Singapore’s Smaller Ethnic Minority Groups 

Singapore is home to a diverse range of ethnic groups. But how much do we really know about some of them? Challenge introduces you to two of these communities that have had a long history with Singapore.
Besides Chinese, Malays and Indians, there are also Sikhs and Armenians who call Singapore their home

CMIO is an acronym most of us are familiar with. But while the C, M, and I are generally familiar territory, there are many small ethnic communities that make up Singapore’s social fabric. Challenge takes a look at two of these:

Sikhs

Sikhs started coming to Singapore from the 19th century, during the British colonial period. With the formation of the Sikh Police Contingent in 1881, many initially arrived in Singapore to seek employment as policemen. Many businessmen soon followed.

By the 1950s, Sikhs became part of the nation’s military, government, business, education, cultural and sporting scenes, representing Singapore at the national and global stage.

Sikhs are followers of Sikhism, a religion that grew out of the Punjab region of South Asia in the 15th century. Being at the crossroads of east, west and south Asia, Punjab was historically home to diverse faiths and cultures.

The Sikh identity that emerged focused on the universal brotherhood of humanity as well as societal and gender equality, with the spirit of service and charity to humanity as core tenets of the Sikh faith.

Illustrations of The Central Sikh Temple (left) located at Towner Road and an instrument (right) used in Sikh devotional music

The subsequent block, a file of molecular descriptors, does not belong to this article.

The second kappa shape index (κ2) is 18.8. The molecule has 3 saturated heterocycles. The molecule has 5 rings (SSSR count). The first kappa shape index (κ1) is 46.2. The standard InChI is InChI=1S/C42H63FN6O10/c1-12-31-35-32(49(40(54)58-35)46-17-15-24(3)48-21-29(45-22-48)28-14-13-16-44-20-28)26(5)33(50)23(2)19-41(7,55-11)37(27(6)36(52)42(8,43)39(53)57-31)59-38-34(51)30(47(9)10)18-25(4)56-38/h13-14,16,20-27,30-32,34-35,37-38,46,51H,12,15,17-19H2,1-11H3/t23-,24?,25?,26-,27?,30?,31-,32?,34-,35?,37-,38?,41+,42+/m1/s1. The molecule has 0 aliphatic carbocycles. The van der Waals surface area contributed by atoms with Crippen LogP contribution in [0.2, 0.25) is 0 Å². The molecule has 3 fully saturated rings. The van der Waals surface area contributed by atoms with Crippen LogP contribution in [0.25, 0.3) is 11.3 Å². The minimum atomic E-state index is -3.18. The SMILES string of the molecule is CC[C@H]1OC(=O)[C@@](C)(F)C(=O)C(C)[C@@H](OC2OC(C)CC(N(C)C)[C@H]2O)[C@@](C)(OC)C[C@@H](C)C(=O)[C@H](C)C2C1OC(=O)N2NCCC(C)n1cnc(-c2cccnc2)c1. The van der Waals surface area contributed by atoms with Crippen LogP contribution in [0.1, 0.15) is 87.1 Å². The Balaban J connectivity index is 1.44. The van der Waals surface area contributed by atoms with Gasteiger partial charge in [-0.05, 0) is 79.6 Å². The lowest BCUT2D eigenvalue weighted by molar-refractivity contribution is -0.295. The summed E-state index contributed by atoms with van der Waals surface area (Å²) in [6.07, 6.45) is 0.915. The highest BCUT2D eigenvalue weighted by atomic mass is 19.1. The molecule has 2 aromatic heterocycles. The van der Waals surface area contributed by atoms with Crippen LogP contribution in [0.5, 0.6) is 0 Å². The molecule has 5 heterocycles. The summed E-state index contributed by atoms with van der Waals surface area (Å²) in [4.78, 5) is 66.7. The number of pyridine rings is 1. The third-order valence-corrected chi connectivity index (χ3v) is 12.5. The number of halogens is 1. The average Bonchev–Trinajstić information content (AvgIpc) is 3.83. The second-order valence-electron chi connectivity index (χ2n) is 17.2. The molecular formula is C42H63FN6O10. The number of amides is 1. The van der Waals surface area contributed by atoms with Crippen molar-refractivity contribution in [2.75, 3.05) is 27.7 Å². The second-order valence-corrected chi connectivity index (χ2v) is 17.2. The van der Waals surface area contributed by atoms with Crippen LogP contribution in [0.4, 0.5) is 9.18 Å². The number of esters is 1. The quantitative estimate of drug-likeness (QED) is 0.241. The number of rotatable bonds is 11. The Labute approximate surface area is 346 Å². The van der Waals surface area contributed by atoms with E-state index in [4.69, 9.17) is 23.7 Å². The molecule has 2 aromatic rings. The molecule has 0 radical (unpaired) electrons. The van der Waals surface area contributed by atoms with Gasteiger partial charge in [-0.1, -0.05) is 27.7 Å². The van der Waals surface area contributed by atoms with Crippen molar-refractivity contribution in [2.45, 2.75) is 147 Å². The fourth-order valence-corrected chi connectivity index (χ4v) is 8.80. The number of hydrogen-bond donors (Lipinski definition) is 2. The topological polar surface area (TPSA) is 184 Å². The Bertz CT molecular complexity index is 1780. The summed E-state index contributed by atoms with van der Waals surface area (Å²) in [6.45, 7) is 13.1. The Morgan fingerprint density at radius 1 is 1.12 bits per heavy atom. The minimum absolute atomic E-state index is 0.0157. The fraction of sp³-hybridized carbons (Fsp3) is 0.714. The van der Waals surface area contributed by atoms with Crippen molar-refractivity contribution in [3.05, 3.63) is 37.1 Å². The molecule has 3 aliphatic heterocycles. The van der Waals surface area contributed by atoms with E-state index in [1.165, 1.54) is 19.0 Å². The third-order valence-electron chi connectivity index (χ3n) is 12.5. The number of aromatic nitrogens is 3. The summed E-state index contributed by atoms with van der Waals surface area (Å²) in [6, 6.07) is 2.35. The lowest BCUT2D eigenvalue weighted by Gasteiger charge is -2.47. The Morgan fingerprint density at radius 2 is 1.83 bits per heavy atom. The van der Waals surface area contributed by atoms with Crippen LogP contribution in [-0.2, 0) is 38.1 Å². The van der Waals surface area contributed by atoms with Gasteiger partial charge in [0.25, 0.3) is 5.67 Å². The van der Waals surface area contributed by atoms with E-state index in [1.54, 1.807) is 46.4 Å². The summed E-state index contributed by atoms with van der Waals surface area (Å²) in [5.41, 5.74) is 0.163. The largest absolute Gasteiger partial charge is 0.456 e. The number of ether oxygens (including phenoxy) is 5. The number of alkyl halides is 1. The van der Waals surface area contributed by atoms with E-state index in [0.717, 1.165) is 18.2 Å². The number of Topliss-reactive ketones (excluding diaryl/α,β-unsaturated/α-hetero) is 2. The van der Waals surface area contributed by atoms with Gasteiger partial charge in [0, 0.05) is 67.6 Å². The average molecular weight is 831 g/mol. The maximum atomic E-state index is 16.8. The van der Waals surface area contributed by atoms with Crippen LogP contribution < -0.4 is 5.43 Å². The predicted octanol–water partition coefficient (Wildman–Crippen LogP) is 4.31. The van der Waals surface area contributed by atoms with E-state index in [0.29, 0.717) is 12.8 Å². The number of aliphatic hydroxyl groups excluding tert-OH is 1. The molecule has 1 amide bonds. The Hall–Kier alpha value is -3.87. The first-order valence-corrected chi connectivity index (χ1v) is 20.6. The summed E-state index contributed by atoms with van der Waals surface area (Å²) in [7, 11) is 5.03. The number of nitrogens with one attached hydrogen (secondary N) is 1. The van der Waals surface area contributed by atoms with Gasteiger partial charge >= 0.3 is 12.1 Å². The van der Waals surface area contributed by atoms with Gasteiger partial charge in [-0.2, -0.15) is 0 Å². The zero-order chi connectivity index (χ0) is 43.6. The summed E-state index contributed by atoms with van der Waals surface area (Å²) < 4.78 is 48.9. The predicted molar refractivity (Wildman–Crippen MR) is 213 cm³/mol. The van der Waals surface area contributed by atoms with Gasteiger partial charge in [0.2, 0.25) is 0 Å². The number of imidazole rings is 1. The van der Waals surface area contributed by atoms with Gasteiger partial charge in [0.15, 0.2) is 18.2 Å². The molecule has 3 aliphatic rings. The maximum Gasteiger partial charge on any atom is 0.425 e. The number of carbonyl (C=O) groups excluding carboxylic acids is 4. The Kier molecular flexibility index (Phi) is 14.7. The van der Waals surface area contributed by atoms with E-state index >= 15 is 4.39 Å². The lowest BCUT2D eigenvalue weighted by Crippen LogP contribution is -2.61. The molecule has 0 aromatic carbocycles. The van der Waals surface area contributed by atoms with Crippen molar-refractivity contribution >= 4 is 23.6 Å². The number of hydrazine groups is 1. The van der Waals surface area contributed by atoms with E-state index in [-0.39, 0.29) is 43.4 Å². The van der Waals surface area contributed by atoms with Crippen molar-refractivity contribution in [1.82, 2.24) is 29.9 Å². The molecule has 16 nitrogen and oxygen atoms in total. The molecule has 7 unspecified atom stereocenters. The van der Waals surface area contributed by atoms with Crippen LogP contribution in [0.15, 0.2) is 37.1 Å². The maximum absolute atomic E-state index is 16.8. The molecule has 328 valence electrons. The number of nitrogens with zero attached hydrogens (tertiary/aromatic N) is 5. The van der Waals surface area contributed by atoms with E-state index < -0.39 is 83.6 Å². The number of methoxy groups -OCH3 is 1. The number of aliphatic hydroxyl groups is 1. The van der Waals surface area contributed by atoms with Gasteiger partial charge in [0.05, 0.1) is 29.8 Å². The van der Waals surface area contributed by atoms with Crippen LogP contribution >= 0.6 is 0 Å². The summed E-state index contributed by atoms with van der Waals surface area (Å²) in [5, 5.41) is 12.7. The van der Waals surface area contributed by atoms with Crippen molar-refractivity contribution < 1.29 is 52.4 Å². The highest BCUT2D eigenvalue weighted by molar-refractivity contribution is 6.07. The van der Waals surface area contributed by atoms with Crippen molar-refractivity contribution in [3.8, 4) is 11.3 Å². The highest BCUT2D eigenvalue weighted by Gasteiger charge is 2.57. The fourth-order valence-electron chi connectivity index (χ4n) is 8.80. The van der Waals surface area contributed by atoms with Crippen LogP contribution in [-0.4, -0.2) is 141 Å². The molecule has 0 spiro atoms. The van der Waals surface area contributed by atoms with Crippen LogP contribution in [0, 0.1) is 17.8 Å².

Illustrations of the Central Sikh Temple (left) located at Towner Road and an instrument (right) used in Sikh devotional music.

The Sikh temple, or gurdwara, plays a pivotal role for the Sikhs. From the early years, they were the spiritual centres for the community, places to connect with others, temporary residences for new arrivals, and centres for Punjabi language education (during the Second World War, the Silat Road Sikh Temple even housed a shelter for widows and orphans).

There are currently seven gurdwaras in Singapore – the biggest of which is the Central Sikh Temple at Towner Road.

The Silat Road Sikh Temple, which is situated along Jalan Bukit Merah, was built by the Sikh Police Contingent in 1924.
The Silat Road Sikh Temple, which is situated along Jalan Bukit Merah, was built by the Sikh Police Contingent in 1924.

A major festival for Sikhs is Vaisakhi, which is celebrated in mid-April. It marks the birth of the Sikh order called the Khalsa. During this festival, Sikhs hold kirtans, or the singing of devotional songs, visit gurdwaras and hold community fairs, where people gather to socialise and share festive food.

The Indian Heritage Centre is running an exhibition on Singapore’s Sikh community until January 30, 2022. Admission is free.

Exhibition on the Sikh community at the Indian Heritage Centre.
Exhibition on the Sikh community at the Indian Heritage Centre.

Today the Sikhs make up about 13,000 of Singapore’s total population. They are considered a model and exemplary community – small, highly driven and motivated by a strong spirit of service.

Some prominent Sikhs in public life include Inderjit Singh, who served as a Member of Parliament for Ang Mo Kio GRC from 1996 to 2015, and Davinder Singh, a leading Singaporean lawyer and considered the country’s top litigator.

Elsewhere, Singapore’s first head of navy was a Sikh, the late Commander (Retired) Jaswant Singh Gill. He also contributed to the Sikh community, serving as the Singapore Khalsa Association’s president from 1966 to 1981. Other prominent figures in the military include former Major-General Ravinder Singh. He succeeded Chan Chun Sing, currently Singapore’s Minister for Education, as Chief of Army between 2011 and 2014. Singh was the first non-Chinese to serve in this role since 1982.

Another notable figure is Dr Kanwaljit Soin, who became the first female Nominated Member of Parliament in 1992.

Fun Facts: